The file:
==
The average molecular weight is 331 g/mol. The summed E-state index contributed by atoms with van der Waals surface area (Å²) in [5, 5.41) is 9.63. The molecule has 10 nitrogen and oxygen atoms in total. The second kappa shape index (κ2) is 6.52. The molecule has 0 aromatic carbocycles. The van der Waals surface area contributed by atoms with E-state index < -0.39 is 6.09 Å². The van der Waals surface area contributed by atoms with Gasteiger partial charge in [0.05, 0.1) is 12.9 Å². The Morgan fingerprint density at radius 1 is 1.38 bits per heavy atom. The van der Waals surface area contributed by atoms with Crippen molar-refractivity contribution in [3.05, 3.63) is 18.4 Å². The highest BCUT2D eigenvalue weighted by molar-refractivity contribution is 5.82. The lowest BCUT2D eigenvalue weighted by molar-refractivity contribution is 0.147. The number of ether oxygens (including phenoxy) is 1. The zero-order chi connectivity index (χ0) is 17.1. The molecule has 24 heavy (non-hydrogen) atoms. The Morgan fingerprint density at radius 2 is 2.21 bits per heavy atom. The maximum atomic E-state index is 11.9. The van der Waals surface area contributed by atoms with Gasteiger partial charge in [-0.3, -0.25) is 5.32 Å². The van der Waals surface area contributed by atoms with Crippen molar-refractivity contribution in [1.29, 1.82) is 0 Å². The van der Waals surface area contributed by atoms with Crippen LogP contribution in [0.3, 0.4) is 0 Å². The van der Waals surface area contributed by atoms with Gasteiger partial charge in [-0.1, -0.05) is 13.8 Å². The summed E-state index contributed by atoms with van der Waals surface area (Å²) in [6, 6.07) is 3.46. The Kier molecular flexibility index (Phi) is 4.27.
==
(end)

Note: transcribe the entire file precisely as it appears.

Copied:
The average molecular weight is 331 g/mol. The summed E-state index contributed by atoms with van der Waals surface area (Å²) in [5, 5.41) is 9.63. The molecule has 10 nitrogen and oxygen atoms in total. The second kappa shape index (κ2) is 6.52. The molecule has 0 aromatic carbocycles. The van der Waals surface area contributed by atoms with E-state index < -0.39 is 6.09 Å². The van der Waals surface area contributed by atoms with Gasteiger partial charge in [0.05, 0.1) is 12.9 Å². The Morgan fingerprint density at radius 1 is 1.38 bits per heavy atom. The van der Waals surface area contributed by atoms with Crippen molar-refractivity contribution in [3.05, 3.63) is 18.4 Å². The highest BCUT2D eigenvalue weighted by molar-refractivity contribution is 5.82. The lowest BCUT2D eigenvalue weighted by molar-refractivity contribution is 0.147. The number of ether oxygens (including phenoxy) is 1. The zero-order chi connectivity index (χ0) is 17.1. The molecule has 24 heavy (non-hydrogen) atoms. The Morgan fingerprint density at radius 2 is 2.21 bits per heavy atom. The maximum atomic E-state index is 11.9. The van der Waals surface area contributed by atoms with Gasteiger partial charge in [-0.3, -0.25) is 5.32 Å². The van der Waals surface area contributed by atoms with Crippen molar-refractivity contribution in [1.29, 1.82) is 0 Å². The van der Waals surface area contributed by atoms with Crippen LogP contribution in [0.3, 0.4) is 0 Å². The van der Waals surface area contributed by atoms with Gasteiger partial charge in [-0.1, -0.05) is 13.8 Å². The summed E-state index contributed by atoms with van der Waals surface area (Å²) in [6, 6.07) is 3.46. The Kier molecular flexibility index (Phi) is 4.27.